Richard Fuller joins The Cotswold Cider Company as Chairman

Richard Fuller joins The Cotswold Cider Company as Chairman

Photo of Richard Fuller (l) and Rory Souter (r) founder of The Cotswold Cider Company

Fuller’s non-executive Director joins as craft cider business targets major expansion

Richard, sixth generation of the brewing family, sees “great opportunity for growth, both at home and abroad”

Richard Fuller has been appointed Chairman of the award-winning Cotswold Cider Company. The makers of distinctive real cider, whose products include No Brainer, Sideburns and Sweet Cheeks, are delighted to welcome Richard, from the legendary Fuller’s brewing family, on board.

Founder Rory Souter says

 “Richard joins us at a great time for the company as we expand our operations, and we’re very fortunate to be able to draw on his depth of experience in the trade. His previous involvement with Cornish Orchards cider, prior to its sale to Asahi, will be invaluable in taking our regional company forward and to help give real cider the recognition it deserves”.

Richard Fuller commented

“I am delighted to be joining such a forward-looking company that produces wonderful and very original natural craft ciders. There is a great opportunity for growth, both at home and abroad, and I am very excited about helping Rory and The Cotswold Cider Company realise its potential.”

The Cotswold Cider CoThe Cotswold Cider Company was founded in 2009 in Coleshill, Oxfordshire, and from the outset has set out to be a high quality cider brand, using low intervention techniques to produce full flavour craft ciders with playful personality and original character. It has achieved good organic growth with flagship national and regional accounts and a wide range of products and formats, including draught. The Cotswold Cider Company’s products are all fermented from 100% fresh pressed English apples, and never from concentrate; the range includes

(bottled cider) No Brainer, Sideburns, Sweet Cheeks, Blow Horn and Tuk
(canned cider) She Devil, Freak Show, Voodoo Pulp, Shape-Shifter

For more information please visit
or email / phone 07979 957136.

Blossomtime is back!

Blossomtime is back!

The buds are starting to burst on the apple trees, last autumn’s cider is getting ready to be tasted, and the time is fast approaching for Blossomtime in and around Putley in Herefordshire where the Big Apple has been welcoming visitors for thirty years.  Having cancelled this spring event in 2020 and 2021, the community organisation behind the Big Apple is delighted to be able to invite them back again on Sunday 1 and Monday 2 May.  “When we were able to hold our autumn event last October, visitors were enthusiastic about the opportunity to enjoy being out and about in the countryside”, said spokesman Jackie Denman.  “Our cider and perry community responded so positively when we managed to arrange a delayed Big Apple Cider and Perry Trials in July 2021.  Now we can bring it all together again, with a Grand Cider Tasting at Putley Parish Hall, time spent under the apple trees at Dragon Orchard, and one-off events at Court Farm Aylton and Pixley Festival Church.  The full programme is available online at  We can’t wait to get back!”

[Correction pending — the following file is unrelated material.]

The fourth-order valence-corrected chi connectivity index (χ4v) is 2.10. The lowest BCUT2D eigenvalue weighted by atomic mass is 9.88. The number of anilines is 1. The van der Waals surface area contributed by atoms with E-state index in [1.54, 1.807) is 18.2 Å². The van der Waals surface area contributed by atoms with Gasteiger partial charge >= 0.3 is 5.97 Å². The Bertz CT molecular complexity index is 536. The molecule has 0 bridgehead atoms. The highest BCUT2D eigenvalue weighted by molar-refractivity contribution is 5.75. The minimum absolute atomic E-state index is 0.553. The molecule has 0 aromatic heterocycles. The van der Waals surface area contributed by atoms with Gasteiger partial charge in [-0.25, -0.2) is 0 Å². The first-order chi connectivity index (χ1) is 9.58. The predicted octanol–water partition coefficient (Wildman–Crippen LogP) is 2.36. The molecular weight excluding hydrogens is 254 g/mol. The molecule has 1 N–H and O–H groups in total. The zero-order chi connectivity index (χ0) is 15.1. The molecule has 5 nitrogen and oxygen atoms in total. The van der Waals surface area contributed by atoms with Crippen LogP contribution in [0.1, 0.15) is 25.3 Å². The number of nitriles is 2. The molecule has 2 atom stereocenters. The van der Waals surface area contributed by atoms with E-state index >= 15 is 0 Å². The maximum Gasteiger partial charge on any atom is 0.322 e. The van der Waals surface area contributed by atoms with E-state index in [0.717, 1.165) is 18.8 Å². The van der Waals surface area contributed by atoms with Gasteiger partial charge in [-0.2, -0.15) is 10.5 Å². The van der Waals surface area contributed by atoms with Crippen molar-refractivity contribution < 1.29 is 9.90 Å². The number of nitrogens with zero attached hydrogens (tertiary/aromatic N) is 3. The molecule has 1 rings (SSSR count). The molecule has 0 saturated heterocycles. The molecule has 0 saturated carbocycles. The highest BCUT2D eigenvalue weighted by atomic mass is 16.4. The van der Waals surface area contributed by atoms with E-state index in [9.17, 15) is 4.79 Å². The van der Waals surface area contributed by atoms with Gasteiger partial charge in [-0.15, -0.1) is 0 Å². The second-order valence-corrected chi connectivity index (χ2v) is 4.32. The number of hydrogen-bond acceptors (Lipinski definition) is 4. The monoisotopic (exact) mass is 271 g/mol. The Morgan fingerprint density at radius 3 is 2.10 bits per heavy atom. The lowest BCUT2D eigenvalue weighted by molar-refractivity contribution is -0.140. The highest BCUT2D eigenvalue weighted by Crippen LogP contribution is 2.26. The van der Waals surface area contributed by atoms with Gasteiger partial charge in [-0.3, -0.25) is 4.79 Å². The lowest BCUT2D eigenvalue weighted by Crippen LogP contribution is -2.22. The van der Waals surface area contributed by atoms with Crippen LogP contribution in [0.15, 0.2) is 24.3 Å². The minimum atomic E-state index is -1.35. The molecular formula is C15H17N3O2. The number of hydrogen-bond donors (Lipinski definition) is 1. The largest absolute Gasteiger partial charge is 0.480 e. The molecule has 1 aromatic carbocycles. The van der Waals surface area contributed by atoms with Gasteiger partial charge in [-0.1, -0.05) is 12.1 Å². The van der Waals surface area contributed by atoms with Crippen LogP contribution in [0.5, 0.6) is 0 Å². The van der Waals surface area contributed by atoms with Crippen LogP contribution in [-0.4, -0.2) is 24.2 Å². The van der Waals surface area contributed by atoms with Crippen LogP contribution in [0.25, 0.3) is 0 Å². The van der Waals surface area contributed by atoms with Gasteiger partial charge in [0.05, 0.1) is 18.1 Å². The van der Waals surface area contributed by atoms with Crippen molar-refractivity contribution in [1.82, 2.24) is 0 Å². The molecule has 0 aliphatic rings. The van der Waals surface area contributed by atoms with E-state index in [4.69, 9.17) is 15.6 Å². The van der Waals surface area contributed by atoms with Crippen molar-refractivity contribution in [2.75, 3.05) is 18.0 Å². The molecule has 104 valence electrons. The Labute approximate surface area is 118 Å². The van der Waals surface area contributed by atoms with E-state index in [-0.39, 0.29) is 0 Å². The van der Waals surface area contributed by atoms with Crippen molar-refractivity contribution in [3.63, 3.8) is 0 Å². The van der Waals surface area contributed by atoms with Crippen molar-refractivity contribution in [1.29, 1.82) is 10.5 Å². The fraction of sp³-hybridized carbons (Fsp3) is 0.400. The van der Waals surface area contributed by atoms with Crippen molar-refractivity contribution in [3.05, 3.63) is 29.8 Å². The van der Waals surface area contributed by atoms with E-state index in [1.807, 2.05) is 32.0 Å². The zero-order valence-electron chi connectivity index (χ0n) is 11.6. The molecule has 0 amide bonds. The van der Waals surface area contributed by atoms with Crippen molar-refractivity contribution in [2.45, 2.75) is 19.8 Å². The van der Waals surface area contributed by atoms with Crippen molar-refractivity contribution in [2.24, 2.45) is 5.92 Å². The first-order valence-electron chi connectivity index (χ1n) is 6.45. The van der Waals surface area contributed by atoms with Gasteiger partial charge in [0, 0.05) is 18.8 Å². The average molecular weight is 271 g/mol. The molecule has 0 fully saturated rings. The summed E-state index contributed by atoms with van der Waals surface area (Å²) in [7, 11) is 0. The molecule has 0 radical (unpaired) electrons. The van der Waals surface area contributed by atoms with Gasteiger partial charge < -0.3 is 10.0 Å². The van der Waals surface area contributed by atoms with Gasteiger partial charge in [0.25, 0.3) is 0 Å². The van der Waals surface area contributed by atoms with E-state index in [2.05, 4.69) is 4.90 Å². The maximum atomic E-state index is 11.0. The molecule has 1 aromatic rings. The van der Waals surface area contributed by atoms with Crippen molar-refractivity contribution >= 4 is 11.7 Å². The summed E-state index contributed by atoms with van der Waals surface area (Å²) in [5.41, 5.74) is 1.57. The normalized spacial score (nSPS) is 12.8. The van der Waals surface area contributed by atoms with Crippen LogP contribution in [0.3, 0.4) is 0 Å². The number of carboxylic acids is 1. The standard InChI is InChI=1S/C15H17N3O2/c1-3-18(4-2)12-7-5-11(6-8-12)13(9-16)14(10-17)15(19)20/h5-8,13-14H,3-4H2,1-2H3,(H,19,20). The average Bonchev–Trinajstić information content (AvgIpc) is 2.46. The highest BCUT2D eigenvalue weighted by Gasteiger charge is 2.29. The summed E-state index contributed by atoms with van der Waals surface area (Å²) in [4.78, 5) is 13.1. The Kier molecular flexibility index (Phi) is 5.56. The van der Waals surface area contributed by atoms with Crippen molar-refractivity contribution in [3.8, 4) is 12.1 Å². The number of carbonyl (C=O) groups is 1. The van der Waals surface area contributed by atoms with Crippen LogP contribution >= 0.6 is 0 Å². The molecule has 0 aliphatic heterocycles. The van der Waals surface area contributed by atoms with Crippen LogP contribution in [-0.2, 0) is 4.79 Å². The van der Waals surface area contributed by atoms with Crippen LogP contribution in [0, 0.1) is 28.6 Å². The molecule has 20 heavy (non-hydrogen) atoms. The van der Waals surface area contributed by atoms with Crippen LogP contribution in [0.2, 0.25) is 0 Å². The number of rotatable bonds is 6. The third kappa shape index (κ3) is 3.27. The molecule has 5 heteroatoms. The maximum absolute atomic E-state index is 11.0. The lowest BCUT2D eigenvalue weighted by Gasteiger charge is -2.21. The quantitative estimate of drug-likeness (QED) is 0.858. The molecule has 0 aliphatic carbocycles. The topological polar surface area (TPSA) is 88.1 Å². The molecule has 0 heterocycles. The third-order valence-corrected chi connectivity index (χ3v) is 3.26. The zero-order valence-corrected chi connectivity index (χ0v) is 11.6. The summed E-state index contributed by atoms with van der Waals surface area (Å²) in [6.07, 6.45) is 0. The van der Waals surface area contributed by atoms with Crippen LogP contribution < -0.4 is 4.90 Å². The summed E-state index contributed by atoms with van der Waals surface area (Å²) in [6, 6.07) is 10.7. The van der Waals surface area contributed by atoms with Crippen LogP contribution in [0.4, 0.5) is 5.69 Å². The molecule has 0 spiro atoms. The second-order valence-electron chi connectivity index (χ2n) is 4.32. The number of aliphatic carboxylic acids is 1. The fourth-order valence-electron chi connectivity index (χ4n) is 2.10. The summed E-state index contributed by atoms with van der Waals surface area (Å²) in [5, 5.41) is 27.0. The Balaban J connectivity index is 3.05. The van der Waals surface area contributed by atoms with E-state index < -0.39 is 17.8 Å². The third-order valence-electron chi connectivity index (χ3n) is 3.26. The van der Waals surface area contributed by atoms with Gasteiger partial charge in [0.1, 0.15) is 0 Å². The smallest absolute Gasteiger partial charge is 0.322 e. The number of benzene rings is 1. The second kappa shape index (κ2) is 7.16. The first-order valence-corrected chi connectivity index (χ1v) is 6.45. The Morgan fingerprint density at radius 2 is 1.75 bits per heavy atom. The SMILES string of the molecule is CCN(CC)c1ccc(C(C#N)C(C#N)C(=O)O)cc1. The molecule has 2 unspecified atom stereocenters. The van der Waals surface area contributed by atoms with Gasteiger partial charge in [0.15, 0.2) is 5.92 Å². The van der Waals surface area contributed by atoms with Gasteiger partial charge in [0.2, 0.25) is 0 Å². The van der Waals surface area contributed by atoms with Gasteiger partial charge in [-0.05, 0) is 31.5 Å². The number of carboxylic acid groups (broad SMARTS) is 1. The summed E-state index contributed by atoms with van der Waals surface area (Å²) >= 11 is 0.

Elmley FoundationAs well as opportunities to taste a whole range of entries to the Cider and Perry Trials, cider and perry on sale will include artisan makers Artistraw Cider and Perry, Bartestree Cider, Gregg’s Pit Cider and Perry, Halfpenny Green Cider Company and Pope’s Perry.  Highlights include ‘#RethinkCider’, a talk from Jane Peyton, the UK’s first accredited ‘pommelier’ and founder of the School of Booze, and drop-in printmaking with Laughing Betsy, supported by the Elmley Foundation, using ‘kitchen lithography’ and inspired by objects and images on loan from local families associated with cidermaking and apple growing.   Three guided walks each day will tell the stories of the orchards in and around Putley – will it be Norman’s Gap, Dorothy’s Delight or Nigel’s Pride?  And, of course, there will be the usual delicious lunches and teas (and this time a brunch) provided by local community groups.

Jackie Denman
Secretary, Big Apple Association Ltd.
Tel. 01531 670544



The specially created wildlife area, which will extend to approximately an acre in size, will run alongside the popular Strawberry Line cycle and footpath in Sandford, with family-run cider maker Thatchers hoping it will make a real contribution to the local environment and the biodiversity of the area.

Emma Pyle, Thatchers Cider, helps plant wildflowers in a new conservation area being planned by the Somerset Cider Maker

Two areas of coppice woodland will border a central grassland plateau. Planting of 169 trees and hedges includes native species such as hawthorn and hazel, English oak and field maple, together with more planting of grasses and nectar-rich wildflowers. This planting will help create sheltered micro-habitats, and will aid the important retention of a dark corridor for bats and other wildlife.

A special group of ten trees along The Strawberry Line has been planted and dedicated to the Queens Green Canopy campaign, celebrating the Platinum Jubilee in 2022.

Eleanor Thatcher, right, and Andy Jones, Avon Wildlife Trust, plant wildflowers in a new conservation area being planned by Somerset cider maker Thatchers